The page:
Our example this time comes from PolitiFact Illinois:
The fact is that time could be running out to stop climate disaster while at the same time (Democrat) Sean Casten's claim could count as entirely false. Casten made a claim about what a majority of scientist believe about a short window of opportunity to avoid a worst-case scenario. And speaking of avoidance, PolitiFact Illinois avoided the meat of Casten's claim in favor of fact-checking its watered-down summary of Casten's claim.
The Proof that Proves NothingThe key evidence offered in support of Casten was a 2018 report by the United Nations Intergovernmental Panel on Climate Change.
The problem? The report offers no clear evidence showing a majority of climate scientists agree on anything at all, up to and including what Casten claims they believe. In fact, the report only mentions "scientist" or "scientists" once (in the Acknowledgments section):
A special thanks goes to the Chapter Scientists of this Report ...A fact checker cannot accept that report as evidence of what a majority of scientists believe without strong justification. That justification does not occur in the so-called fact check. PolitiFact Illinois apparently checks the facts using the assumption that the IPCC report would not claim something if a majority of climate scientists did not believe it.
That's not fact-checking.
And More Proof of NothingMaking this fact-checking farce even more sublime, PolitiFact Illinois correctly found the report does not establish any kind of hard deadline for bending the curve on carbon emissions (bold emphasis added):
Th(e) report said nations must take "unprecedented" actions to reduce emissions, which will need to be on a significantly different trajectory by 2030 in order to avoid more severe impacts from increased warming. However, it did not identify the hard deadline Casten and others have suggested. In part, that’s because serious effects from climate change have already begun.So PolitiFact did not bother to find out whether a majority of scientists affirm the claim about "less than a decade" (burden of proof, anyone?) and moreover found the "less than a decade" claim was essentially false. We can toss PolitiFact's line about serious effects from climate change already occurring because Casten was talking about a "worst-case scenario."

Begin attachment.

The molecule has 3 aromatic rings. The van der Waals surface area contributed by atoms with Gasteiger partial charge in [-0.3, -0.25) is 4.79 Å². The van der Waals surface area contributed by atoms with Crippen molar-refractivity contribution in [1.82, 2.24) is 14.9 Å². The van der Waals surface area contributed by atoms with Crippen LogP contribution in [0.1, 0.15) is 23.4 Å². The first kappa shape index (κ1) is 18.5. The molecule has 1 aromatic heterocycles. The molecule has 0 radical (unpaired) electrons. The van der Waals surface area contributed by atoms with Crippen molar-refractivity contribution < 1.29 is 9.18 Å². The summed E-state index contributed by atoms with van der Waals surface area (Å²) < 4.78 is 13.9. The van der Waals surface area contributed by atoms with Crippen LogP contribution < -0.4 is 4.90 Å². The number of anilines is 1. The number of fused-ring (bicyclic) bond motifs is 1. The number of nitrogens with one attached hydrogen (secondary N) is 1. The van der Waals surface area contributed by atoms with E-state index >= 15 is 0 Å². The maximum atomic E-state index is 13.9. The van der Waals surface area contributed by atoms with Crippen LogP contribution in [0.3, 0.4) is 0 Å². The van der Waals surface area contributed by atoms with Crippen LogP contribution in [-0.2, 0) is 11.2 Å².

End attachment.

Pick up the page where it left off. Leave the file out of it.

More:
PolitiFact Illinois rated Casten's claim "Mostly True."
Does that make sense?
Is it any wonder that Independents (nearly half) and Republicans (more than half) think fact checkers favor one side?
Also worth noting: Where does that "'worst-case scenario'" phrase come from? Does Casten put it inside quotation marks because he is quoting a source? Or is it a scare quote?
We confirmed, at least, that the phrase does not occur in the IPCC report that supposed served as Casten's source.
We will not try to explain PolitiFact Illinois' lack of curiosity on this point.
Let PolitiFact Illinois do that.
Update Sept. 4, 2019: We originally neglected to link to the flawed PolitiFact Illinois "fact check." This update remedies that problem.